This was maybe the most hormonal week of my life.
On Tuesday, I returned to school from winter break with a poor attitude, and recently arrived menstrual cycle. After bleeding through my pants, and toughing out a day of school and frustrating drama rehearsal, I came home and slept for six hours. Every two hours or so, my dad would walk into my room, unannounced, to ask me to sign a FAFSA form. I found this particularly intrusive and bothersome because I was sleeping naked, on top of my sheets, and so jolted into a disarrayed state of cover each time he boldly entered my space. Secondly, I really don’t care about all the debt I am legally assuming upon accepting student loans from the government. I know I should, but I don’t. My dad could’ve easily forged my signature on all the forms, and should’ve, for each time I awoke, I angrily and hazily fell into another 90-minute nap.
Finally, at midnight, both my parents entered my room—you guessed it, unannounced—to comment on how messy my room was and tell me it was time to go to sleep. Time to go to sleep. I sprung awake realizing I hadn’t done any homework. My parents and I had a hazy but aggressive conversation, which I don’t remember much of except screaming to them about how important my grades are, and how they might be ruining my chances of getting into college.
They turned off my lights and left, but once I’d heard they went to bed, I stayed up for another three hours. Not doing my homework, though, watching White Chicks.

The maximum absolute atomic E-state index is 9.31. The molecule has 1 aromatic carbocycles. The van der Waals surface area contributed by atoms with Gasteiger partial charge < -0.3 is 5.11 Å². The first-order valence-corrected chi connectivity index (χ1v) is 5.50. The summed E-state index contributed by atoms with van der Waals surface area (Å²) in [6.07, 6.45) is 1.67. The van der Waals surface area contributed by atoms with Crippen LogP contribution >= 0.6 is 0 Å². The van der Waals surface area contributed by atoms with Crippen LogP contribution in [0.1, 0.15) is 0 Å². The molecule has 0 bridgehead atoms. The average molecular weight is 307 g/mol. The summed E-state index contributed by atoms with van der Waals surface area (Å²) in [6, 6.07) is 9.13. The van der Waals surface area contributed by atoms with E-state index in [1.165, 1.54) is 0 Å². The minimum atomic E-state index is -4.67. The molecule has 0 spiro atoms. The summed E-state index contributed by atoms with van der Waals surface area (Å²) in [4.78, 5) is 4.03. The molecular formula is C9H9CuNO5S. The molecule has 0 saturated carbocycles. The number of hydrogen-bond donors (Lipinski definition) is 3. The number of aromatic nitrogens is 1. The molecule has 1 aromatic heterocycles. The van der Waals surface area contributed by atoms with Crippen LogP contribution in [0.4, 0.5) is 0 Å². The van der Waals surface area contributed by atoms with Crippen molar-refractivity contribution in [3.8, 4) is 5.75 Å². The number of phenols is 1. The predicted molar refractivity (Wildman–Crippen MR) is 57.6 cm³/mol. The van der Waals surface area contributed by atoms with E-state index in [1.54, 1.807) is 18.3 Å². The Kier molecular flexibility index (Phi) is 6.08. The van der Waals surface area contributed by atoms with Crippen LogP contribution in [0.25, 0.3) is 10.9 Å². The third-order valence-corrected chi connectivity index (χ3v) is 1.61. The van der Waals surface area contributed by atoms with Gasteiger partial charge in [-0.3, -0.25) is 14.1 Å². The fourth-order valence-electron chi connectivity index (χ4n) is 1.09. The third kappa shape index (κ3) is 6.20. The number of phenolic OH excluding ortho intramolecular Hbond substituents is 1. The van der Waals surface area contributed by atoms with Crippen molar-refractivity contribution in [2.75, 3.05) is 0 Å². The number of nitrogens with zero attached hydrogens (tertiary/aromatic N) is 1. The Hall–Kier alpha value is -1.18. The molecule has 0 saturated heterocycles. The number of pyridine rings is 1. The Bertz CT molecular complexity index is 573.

I awoke, wearily, the next morning. My mom entered my room, declaring that she knew something was medically wrong with me by the way I’d acted the night before, and granted me a day away from school. This was convenient. Aside from avoiding my homework, my cramps were getting painful.
I spent Wednesday sleeping, and then finishing White Chicks. The ending made me cry.
On Thursday, I braved another treacherous day of school. My only weakness: bleeding through another pair of pants. But as the day wore on, I began to fall apart. Phantom discomfort on the side of my body that lost an ovary crippled me. I begged my mom to take me to the gynecologist. I worried something was exploding inside me, although I was sure these thoughts were the results of sleep-deprived delusion. At the doctor’s, three fingers shoved into my nether region confirmed what I already knew: Nothing was wrong. Nothing at all.
Although my visit was anticlimactic, the results were good for my mother’s blood pressure, plus an ultrasound appointment the next morning led to another missed philosophy class. My non-problematic results also resulted in a celebratory short stack of chocolate chippers. I was really craving those. ♦